June 29th, 2005

badgers

Black tar rivers

Glastonbury Festival, 24-26 June 2005

Having been cast in the role of guru and guide for addedentry's first Glastonbury, I was determined to make sure he got a good taste of the Glastonbury experience. To be fair, I was more thinking of the music, cider, happenings and random hippy shit than the knee-deep mud, but I guess it's all part of the rich tapestry of the... no, wait. Time for some debunking:
"It wouldn't be Glastonbury without the mud!" == NOT ACTUALLY TRUE.

"It's all part of the fun!" == ALSO NOT ACTUALLY TRUE.

Fortunately we arrived on Wednesday afternoon, so we had a day and a half to wander around the site in the glorious heatwave, resist the temptation to buy silly hats, and drink perry with other LiveJournallers. Then came Friday morning... well, I'm not going to go on about the six-hour thunderstorm, the 8-foot-deep lake, the 400+ tents submerged, or the 3m litres of water pumped off the site: you've all seen the news reports and blogs. Suffice to say that the weather, after one morning of TAKING THE PISS, returned us to our scheduled heatwave (it is entirely my own fault that in addition to a muddy lower half I ended up with a badly-sunburned top half).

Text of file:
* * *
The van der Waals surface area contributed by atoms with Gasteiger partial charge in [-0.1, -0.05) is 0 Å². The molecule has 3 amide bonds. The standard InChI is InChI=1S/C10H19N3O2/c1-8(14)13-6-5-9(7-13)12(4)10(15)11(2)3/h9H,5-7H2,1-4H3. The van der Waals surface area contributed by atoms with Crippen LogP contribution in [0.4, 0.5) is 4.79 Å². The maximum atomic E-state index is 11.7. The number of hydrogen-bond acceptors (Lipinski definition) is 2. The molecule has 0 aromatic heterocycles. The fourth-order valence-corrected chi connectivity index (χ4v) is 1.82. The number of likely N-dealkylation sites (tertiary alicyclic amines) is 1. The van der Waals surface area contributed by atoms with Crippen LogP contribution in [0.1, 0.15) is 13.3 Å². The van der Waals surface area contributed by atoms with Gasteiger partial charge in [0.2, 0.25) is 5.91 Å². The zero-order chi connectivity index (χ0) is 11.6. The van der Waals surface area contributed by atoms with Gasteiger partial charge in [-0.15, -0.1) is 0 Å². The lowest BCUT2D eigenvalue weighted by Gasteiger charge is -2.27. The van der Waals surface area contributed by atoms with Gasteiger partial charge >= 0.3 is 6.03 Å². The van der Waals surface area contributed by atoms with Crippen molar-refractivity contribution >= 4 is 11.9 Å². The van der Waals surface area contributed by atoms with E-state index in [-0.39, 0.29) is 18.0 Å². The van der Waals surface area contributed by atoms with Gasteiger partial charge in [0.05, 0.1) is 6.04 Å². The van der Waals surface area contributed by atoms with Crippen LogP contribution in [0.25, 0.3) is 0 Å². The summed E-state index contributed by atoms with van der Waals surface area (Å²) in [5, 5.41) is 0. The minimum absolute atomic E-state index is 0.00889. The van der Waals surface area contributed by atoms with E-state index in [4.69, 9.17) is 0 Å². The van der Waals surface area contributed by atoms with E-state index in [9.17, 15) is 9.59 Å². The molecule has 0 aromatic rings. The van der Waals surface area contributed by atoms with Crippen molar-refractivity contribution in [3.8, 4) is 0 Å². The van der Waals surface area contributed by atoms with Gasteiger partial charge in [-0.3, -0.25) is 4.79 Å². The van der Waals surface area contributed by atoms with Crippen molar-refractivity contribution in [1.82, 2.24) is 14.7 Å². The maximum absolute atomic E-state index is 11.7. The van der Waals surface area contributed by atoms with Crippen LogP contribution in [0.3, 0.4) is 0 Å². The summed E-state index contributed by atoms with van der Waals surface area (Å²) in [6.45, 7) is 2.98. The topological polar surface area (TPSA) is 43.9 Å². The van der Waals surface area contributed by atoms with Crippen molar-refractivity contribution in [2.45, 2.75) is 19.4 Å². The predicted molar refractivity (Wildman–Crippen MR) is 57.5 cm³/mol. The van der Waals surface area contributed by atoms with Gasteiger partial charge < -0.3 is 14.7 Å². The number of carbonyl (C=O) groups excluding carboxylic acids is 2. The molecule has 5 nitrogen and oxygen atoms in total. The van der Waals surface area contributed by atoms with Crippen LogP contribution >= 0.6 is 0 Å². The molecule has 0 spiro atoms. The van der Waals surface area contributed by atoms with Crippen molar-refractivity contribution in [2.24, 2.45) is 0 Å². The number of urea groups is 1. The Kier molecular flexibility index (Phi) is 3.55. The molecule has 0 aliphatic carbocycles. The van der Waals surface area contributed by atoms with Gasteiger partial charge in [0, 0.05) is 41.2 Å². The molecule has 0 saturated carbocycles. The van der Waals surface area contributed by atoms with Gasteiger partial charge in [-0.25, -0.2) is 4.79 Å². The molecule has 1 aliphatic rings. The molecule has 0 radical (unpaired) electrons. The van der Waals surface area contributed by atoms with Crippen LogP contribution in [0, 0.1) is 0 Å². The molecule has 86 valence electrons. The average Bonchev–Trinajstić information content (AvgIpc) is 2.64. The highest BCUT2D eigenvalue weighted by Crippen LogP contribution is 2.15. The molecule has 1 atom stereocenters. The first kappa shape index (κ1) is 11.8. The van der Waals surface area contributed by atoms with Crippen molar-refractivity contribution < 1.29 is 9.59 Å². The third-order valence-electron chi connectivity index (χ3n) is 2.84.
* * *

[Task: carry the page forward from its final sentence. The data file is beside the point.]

The main problem with the mud is that it renders it impossible to dash from stage to stage (as you have to do for maximum gig potential). In fact, in some cases, it made it impossible to get to the stage, as when we watched Rilo Kiley from the other side of the John Peel Lake. In one case, it went one stage further and stopped them building the stage in time: we missed Polly Paulusma because the Avalon Stage wasn't finished in time for her set. In more clement conditions we'd have done more, but that's not to say we didn't do anything; 20 bands (and that's not counting the interesting snippets overheard as we walked past other stages) is a pretty action-packed weekend by my reckoning. We saw (or at least heard): Tori Amos (who played two pianos at once and did a lovely cover of "Feelin' Groovy"); The Beautiful South; Billy Bragg; The Broken Family Band (who namechecked the Arbury and helped some people get engaged); Elvis Costello; Fatboy Slim; The Futureheads ("Hounds of Love" with audience participation!); Garbage; The Go! Team; Headland; Interpol; Jem; The Levellers (THERE'S ONLY ONE! WAY! OF LIFE! AND THAT'S! YEROWN!); K. T. Tunstall; The Magic Numbers (who nearly lived up to some of the hype); Rilo Kiley; Solar Fields; Sons & Daughters (alt-country goth metal -- yes please); Martha Wainwright; Yeovil Town Band (non-ironically good, every time); and The Zutons (who may have only been included so that hacks could say "from Athlete to the Zutons", but were still great).

I'm not going to do full-length reviews of them all -- ask me about a particular one if you like, but there are some reviews on the official website which will tell you roughly what happened; addedentry will cover the music better than I do. What he doesn't have, though, is access to a copy of Photoshop at work; so, cashing in on my sole advantage, I give you:

Glastonbury 2005 in road signs


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